Before asking “what is the best material for a flat roof?”, the better question is whether this type of roof will work for your property.
First and foremost, roofs are an important part of any property may it be residential, commercial, or industrial. It completes the four walls of a structure. Of course, many would argue that flat roofs are aesthetically flat.
However, commercial property owners focus on economy, efficiency, and durability. A flat roof is an excellent way to go about it. With cheaper materials, a quick installation process, easy maintenance, and time-saving but effective repairs, commercial property owners will never go wrong with flat roofs.
Furthermore, here are eight more reasons why commercial properties benefit from flat roofs.
No doubt, space is important for any commercial property. A growing business procures more materials and equipment progressively. Therefore, without extra space owners will have no choice but to place them by the curb (and get an ordinance reprimand in doing so).
Flat roofs create better internal space given each room in the property has an even size. A triangular pitched-roof room creates less space than a rectangular or square room.
In addition, commercial property owners can store additional materials and equipment on sturdy flat roof materials. A durably-made roof will support weighted equipment such as water tanks, HVAC systems, and even serve as helicopter landing pads!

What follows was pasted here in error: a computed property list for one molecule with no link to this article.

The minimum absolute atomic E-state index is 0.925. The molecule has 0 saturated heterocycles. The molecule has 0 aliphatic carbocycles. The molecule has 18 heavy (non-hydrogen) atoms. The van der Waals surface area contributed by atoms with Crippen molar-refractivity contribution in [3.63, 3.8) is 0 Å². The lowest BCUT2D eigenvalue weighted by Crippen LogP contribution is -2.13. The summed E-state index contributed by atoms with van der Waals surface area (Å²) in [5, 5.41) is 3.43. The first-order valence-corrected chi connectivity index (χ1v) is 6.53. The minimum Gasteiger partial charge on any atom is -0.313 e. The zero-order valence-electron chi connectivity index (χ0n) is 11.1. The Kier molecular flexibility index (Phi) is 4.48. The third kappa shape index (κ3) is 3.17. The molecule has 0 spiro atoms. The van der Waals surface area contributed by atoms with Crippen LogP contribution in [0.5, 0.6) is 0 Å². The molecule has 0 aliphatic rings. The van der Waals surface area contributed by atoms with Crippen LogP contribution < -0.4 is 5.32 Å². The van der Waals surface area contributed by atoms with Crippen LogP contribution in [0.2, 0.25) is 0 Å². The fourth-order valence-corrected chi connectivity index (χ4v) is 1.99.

For most property owners, a flat roof reduces the curb appeal of the property. With all things considered about the aesthetics of a property, a pitched roof does look more beautiful from the sidewalk. However, sloped roofs look more traditional than modern especially for properties with colonial-era designs.
Modern skyscrapers with flat rooftops have excellent curb appeal. Their height gives off an unparalleled commercial look especially in business districts across the world. In addition, shorter properties with flat roofs have a branding-ready area to place the name or logo of their company along these districts.
In fact, hotels use flat roofs because it is suitable for building rooftop bars and gardens (aside from added storage space for other equipment as mentioned earlier). It has the capability to house solar panels to reduce energy costs for these properties too!
Light and Stable